Subsidence above in situ vitrification: Evaluation for Hanford applications

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Pacific Northwest Laboratory (PNL)is evaluating methods to extend the applicability of the in situ vitrification (ISV) process. One method being evaluated is the initiation of the ISV process in the soil subsurface rather than the traditional start from the surface. The subsurface initiation approach will permit extension of the ISV treatment depth beyond that currently demonstrated and allow selective treatment of contamination in a geologic formation. A potential issue associated with the initiation of the ISV process in the soil subsurface is the degree of subsidence and its effect on the ISV process. The reduction in soil porosity caused by ... continued below

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100 p.

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Dershowitz, W. S.; Plum, R. L. & Luey, J. August 1995.

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  • Pacific Northwest Laboratory
    Publisher Info: Pacific Northwest Lab., Richland, WA (United States)
    Place of Publication: Richland, Washington

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Description

Pacific Northwest Laboratory (PNL)is evaluating methods to extend the applicability of the in situ vitrification (ISV) process. One method being evaluated is the initiation of the ISV process in the soil subsurface rather than the traditional start from the surface. The subsurface initiation approach will permit extension of the ISV treatment depth beyond that currently demonstrated and allow selective treatment of contamination in a geologic formation. A potential issue associated with the initiation of the ISV process in the soil subsurface is the degree of subsidence and its effect on the ISV process. The reduction in soil porosity caused by the vitrification process will result in a volume decrease for the vitrified soils. Typical volume reduction observed for ISV melts initiated at the surface are on the order of 20% to 30% of the melt thickness. Movement of in-situ materials into the void space created during an ISV application in the soil subsurface could result in surface settlements that affect the ISV process and the processing equipment. Golder Associates, Inc., of Redmond, Washington investigated the potential for subsidence events during application of ISV in the soil subsurface. Prediction of soil subsidence above an ISV melt required the following analyses: the effect of porosity reduction during ISV, failure of fused materials surrounding the ISV melt, bulking of disturbed materials above the melt, and propagation of strains to the surface.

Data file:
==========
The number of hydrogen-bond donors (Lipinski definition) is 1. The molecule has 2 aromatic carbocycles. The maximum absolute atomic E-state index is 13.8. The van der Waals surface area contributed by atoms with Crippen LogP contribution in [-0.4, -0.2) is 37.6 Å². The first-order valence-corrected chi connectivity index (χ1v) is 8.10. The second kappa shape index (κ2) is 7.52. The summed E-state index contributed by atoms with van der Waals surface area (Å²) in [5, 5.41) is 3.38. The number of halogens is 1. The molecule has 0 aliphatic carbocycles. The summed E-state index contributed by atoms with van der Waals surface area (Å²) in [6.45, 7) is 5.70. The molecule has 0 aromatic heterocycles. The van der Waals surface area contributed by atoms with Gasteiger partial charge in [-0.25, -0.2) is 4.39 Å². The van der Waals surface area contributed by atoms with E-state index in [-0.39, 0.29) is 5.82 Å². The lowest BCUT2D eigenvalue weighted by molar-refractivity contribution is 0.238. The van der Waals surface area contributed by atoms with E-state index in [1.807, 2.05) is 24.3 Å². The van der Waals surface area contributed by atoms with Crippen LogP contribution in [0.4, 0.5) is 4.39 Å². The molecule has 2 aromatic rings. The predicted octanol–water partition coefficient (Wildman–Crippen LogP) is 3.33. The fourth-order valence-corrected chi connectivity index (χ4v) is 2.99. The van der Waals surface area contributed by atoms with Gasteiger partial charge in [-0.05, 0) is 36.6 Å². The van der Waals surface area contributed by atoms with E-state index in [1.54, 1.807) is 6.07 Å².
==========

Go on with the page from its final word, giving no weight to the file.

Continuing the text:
Physical Description

100 p.

Notes

INIS; OSTI as DE95017601

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  • Other Information: PBD: Aug 1995

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  • Other: DE95017601
  • Report No.: PNL--10688
  • Grant Number: AC06-76RL01830
  • DOI: 10.2172/104433 | External Link
  • Office of Scientific & Technical Information Report Number: 104433
  • Archival Resource Key: ark:/67531/metadc621564

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Office of Scientific & Technical Information Technical Reports

Reports, articles and other documents harvested from the Office of Scientific and Technical Information.

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  • August 1995

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  • June 16, 2015, 7:43 a.m.

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  • April 7, 2016, 6:40 p.m.

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Dershowitz, W. S.; Plum, R. L. & Luey, J. Subsidence above in situ vitrification: Evaluation for Hanford applications, report, August 1995; Richland, Washington. (digital.library.unt.edu/ark:/67531/metadc621564/: accessed December 16, 2017), University of North Texas Libraries, Digital Library, digital.library.unt.edu; crediting UNT Libraries Government Documents Department.